The company said in a blog post that a simulation of the circumstances of the Oct. 19 crash found that its self-driving system, left to its own devices, would have handled the situation by slowing down and “nudging slightly in our own lane, avoiding a collision.”
Waymo and other leading developers of driverless technologies argue that they must test on public roads to strengthen their systems using real-world experiences, which they say will sharply improve road safety in the long run. A self-driving Uber SUV killed a pedestrian crossing outside a crosswalk in Tempe, Ariz., in March, leading some consumer advocates to call for a ban on testing on public roads until capabilities improve and safety standards are in place.
California requires that collision reports be submitted to the state’s Department of Motor Vehicles, which makes them available to the public. There is no such nationwide reporting requirement, and the circumstances of collisions in many other states with such testing remain unknown.
In the October crash, Waymo said its minivan was traveling in self-driving mode on El Camino Real, a broad thoroughfare, when a passenger vehicle to its left tried to avoid a box truck blocking two lanes up ahead. The passenger car began cutting into the minivan’s lane, according to the collision report.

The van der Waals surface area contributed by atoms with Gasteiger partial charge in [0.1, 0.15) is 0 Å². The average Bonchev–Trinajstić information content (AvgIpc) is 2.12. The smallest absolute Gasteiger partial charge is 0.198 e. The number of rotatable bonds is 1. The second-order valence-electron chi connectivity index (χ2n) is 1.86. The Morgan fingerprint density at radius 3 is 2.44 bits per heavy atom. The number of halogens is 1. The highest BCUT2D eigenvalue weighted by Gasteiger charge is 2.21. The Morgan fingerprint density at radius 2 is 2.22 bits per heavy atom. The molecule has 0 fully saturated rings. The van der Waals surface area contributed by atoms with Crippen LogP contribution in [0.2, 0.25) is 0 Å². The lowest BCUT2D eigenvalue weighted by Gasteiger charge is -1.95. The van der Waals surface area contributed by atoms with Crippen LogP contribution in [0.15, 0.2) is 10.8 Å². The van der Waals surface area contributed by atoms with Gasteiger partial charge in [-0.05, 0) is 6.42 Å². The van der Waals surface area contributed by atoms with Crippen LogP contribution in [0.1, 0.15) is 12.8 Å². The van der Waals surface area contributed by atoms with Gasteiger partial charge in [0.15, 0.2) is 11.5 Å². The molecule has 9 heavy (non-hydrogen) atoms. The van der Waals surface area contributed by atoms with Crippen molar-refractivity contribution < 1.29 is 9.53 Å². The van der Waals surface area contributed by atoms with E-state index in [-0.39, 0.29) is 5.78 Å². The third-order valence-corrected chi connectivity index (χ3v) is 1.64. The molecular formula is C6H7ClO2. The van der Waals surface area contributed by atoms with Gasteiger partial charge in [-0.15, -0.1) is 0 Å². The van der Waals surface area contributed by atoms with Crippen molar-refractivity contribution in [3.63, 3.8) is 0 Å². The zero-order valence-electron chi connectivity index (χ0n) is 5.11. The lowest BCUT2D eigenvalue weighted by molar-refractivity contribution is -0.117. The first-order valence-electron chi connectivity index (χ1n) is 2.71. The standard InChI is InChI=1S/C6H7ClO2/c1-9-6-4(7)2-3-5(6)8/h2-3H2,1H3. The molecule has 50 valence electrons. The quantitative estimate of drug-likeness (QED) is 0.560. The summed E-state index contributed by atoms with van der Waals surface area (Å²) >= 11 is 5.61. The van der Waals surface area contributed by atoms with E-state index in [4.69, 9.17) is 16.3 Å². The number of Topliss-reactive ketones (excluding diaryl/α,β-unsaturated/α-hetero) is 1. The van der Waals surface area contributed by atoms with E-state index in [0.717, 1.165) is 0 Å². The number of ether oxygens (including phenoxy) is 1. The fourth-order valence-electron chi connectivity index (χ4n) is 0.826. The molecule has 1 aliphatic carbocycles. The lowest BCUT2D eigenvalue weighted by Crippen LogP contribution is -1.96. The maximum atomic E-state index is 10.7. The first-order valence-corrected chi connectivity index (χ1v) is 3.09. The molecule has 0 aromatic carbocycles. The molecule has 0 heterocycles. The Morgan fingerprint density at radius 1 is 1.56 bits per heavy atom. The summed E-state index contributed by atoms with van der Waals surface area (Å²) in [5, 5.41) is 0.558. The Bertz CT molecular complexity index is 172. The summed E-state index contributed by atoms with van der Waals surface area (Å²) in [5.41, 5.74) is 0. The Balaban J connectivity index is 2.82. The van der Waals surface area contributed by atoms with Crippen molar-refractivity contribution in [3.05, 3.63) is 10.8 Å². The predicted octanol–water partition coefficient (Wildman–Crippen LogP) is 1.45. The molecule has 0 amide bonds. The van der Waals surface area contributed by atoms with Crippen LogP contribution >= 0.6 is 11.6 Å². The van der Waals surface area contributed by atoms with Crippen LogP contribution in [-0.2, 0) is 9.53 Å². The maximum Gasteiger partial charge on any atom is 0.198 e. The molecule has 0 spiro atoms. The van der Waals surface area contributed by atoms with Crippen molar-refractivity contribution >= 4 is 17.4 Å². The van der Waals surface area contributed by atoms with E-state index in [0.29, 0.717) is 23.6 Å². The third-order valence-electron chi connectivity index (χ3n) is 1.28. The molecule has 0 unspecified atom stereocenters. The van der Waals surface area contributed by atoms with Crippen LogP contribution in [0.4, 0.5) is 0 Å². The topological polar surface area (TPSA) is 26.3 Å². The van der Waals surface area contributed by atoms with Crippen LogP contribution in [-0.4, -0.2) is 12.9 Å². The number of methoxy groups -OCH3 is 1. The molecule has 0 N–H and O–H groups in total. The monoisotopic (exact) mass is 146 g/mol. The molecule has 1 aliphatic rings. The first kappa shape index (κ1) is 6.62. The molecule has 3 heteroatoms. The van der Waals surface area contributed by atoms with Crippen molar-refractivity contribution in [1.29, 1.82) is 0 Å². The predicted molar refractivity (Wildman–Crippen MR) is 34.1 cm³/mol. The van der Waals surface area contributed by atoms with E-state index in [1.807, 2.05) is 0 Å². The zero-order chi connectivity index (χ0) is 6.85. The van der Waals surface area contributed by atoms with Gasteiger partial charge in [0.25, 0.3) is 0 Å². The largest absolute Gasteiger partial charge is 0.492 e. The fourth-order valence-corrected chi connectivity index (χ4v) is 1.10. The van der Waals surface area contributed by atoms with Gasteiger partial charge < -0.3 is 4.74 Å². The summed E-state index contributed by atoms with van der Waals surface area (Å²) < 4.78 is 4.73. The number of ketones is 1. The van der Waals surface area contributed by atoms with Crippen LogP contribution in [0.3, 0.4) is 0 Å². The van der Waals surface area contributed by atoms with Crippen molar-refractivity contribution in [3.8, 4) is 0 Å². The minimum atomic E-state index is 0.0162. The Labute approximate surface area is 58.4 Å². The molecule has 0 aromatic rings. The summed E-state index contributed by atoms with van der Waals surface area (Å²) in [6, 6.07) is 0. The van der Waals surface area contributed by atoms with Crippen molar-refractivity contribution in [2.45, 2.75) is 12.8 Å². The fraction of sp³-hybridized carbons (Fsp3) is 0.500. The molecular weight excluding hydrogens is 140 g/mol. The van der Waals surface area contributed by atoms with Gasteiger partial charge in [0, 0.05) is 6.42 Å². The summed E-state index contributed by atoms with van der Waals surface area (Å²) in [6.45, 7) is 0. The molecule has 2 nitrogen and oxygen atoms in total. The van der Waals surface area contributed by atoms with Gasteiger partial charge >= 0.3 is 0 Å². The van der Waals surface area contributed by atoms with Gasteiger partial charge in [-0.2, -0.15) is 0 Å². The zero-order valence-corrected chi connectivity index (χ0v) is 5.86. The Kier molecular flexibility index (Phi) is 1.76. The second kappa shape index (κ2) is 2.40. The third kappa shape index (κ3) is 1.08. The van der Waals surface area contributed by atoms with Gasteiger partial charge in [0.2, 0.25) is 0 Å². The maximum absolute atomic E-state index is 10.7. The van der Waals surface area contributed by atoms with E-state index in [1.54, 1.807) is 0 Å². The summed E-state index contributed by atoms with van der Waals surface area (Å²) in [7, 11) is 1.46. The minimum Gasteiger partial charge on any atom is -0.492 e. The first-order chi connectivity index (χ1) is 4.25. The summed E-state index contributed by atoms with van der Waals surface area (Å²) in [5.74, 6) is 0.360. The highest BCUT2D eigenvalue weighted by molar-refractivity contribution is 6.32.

The safety driver took the wheel of the Waymo minivan and drove the vehicle into the right lane, according to the company.
“Unfortunately, our driver did not see that a motorcyclist had just moved from behind our vehicle into the right lane to pass us,” Waymo said.
The disclosure report said the Waymo minivan had been traveling autonomously at 21 mph before its driver took control. The motorcyclist was traveling at 28 mph, according to the report.
The right rear and side of the minivan sustained minor damage, Waymo said. The extent of the driver’s injuries is unknown. A police spokesman did not immediately provide additional details.
“People are often called upon to make split-second decisions with insufficient context,” Waymo said. “In this case, our test driver reacted quickly to avoid what he thought would be a collision, but his response contributed to another.”
The company said its backup drivers receive rigorous training on defensive driving and how to handle fast-moving scenarios. But it said that its technology sees “360 degrees in every direction, at all times,” and that such “vigilant monitoring” of the surroundings informs “driving decisions and can lead to safer outcomes.”
It is not known how a person might have reacted differently if they had actually been driving the minivan the entire time, rather than grabbing control at a moment of impending danger when reactions might be expected to be heightened.
It’s also unclear how Waymo’s self-driving system interpreted the potential risk of the box truck blocking lanes ahead, the obstruction that prompted the driver of the passenger car to veer toward Waymo’s minivan.
“While our test driver’s focus was on the car ahead, our self-driving system was simultaneously tracking the position, direction and speed of every object around it,” Waymo said. “Crucially, our technology correctly anticipated and predicted the future behavior of both the merging vehicle and the motorcyclist.”